Author Topic: 1/4 scale Otto Langen 1866 Engine  (Read 3735 times)

Online Bluechip

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Re: 1/4 scale Otto Langen 1866 Engine
« Reply #30 on: May 16, 2017, 08:09:28 PM »
Jo

As you have no doubt observed, I'm not the sharpest knife in the drawer but I can't see why the gap should be there ??

I have seldom used my fixed steady but always used it rubbing.

Surely the 'leverage' of the cut on a work-piece that long is going to make it chatter.

Dave   :headscratch:


Online Jo

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Re: 1/4 scale Otto Langen 1866 Engine
« Reply #31 on: May 16, 2017, 09:01:55 PM »
Hi Dave  :)

If you start with the fingers rubbing you have no guarantee that the work is actually central as the fingers can push it over. This means the work can "walk out the chuck" as it goes round

By using the wafer thin feeler gauge you can set an equal gap on all the fingers getting the work central, then you can decide if you want to touch the fingers in a fraction more but normally the gap is just enough for some lubricant.

Jo
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Online Jasonb

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Re: 1/4 scale Otto Langen 1866 Engine
« Reply #32 on: May 17, 2017, 01:57:51 PM »
Before we get too carried away with the castings I'll take a step back and post about the pattern making.

Base First.

It was decided to make basic patterns that the more detailed features could be machined from rather than detailed castings with all the detail "as cast" so the first job was to draw up a pattern that would allow for shrinkage, draft so the pattern could be pulled from the sand and also give a machining allowance. I did this in Alibre and by making the pattern semi transparent it was easy to overlay it onto the finished part to make sure there was enough metal all round.



Armed with a print of the drawing it was time to cut some wood, I had some 40mm thick beech worktop left over so cut up some blocks from that on the bandsaw.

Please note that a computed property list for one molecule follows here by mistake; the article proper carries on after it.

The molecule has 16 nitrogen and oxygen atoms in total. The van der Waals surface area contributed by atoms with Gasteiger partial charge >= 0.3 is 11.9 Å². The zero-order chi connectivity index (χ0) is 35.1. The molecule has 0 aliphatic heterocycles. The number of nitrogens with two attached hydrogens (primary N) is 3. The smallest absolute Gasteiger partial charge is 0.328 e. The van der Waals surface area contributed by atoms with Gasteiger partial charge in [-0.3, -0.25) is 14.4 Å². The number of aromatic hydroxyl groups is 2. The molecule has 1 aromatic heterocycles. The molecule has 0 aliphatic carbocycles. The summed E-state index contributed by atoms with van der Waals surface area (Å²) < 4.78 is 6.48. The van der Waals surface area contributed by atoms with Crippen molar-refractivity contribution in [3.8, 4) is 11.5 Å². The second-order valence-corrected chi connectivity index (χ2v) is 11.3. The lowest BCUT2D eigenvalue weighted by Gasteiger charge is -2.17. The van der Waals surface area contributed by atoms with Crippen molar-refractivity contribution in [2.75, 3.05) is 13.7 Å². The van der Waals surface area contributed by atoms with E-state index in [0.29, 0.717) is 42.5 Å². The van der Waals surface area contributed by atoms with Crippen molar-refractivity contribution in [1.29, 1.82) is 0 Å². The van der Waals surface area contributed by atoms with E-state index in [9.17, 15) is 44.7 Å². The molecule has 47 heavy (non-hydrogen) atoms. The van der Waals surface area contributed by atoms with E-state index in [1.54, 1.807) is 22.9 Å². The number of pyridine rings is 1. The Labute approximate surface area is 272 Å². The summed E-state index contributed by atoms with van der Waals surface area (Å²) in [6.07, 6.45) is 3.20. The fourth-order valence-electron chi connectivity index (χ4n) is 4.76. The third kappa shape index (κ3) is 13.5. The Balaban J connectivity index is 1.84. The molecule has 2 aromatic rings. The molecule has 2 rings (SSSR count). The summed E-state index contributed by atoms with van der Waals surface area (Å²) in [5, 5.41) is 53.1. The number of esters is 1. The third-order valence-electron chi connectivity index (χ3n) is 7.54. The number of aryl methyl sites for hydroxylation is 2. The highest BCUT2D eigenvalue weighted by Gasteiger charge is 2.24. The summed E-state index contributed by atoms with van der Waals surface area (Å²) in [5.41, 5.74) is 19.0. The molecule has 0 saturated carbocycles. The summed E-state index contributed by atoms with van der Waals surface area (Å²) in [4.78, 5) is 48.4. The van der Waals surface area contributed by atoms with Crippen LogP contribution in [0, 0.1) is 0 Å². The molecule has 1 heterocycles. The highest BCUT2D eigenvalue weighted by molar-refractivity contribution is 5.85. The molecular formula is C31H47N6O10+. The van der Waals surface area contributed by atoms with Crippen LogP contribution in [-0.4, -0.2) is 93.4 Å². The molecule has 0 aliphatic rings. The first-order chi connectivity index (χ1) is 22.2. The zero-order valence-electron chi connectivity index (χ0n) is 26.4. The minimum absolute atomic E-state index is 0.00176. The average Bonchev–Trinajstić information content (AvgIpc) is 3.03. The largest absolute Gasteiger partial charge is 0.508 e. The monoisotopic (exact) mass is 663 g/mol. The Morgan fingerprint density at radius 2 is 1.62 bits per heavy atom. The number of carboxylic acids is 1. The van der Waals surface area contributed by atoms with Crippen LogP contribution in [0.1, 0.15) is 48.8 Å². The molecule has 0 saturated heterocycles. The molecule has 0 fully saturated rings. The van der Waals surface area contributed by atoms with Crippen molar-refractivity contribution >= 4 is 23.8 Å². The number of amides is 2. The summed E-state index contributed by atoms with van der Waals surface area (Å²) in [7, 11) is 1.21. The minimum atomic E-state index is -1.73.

A good coat of glue was applied to the mating surfaces



Before they were clamped up and left to dry, not easy to see but I also added a sheet of paper into the middle of the sandwich which will make it easier to split the pattern in two when it has been shaped.



Two holes were drilled at right angles to the joint, these will take alignment pins later. I also rough marked an octagon on the top with corners set across the parting line.



The bandsaw was used to cut off most of the waste marked by these lines.



To make things easier to hold on the rotary table a disc of plywood was screwed to the bottom of the pattern and this disc could then easily be bolted to the table and tailstock support added. I then used a 3/4" router bit to start shaping the pattern.







A bull nose cutter was then used to add fillets to the internal corners



With the milling done the machine was cleaned up before returning to the woodwork shop



The flared bottom was done by machining a strip of wood with a tapered top and then cutting this into pieces on teh chop saw before gluing to the main pattern





This was set aside while I tackled the column.

J


Online Jo

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Re: 1/4 scale Otto Langen 1866 Engine
« Reply #33 on: May 18, 2017, 12:14:36 PM »
 >:( My Cylinder casting is a reject.

Jo
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Online Jasonb

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Re: 1/4 scale Otto Langen 1866 Engine
« Reply #34 on: May 18, 2017, 12:25:32 PM »
How deep have you gone? I had balls of iron like that but they went as I cut into the metal, there is quite a bit of metal to come off.

Online Jo

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Re: 1/4 scale Otto Langen 1866 Engine
« Reply #35 on: May 18, 2017, 01:04:36 PM »
That is within 2mm of the finished size.

Jo
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Offline AOG

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Re: 1/4 scale Otto Langen 1866 Engine
« Reply #36 on: May 18, 2017, 01:07:41 PM »
Can't you fill it with JB weld?

Tony

Online Jo

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Re: 1/4 scale Otto Langen 1866 Engine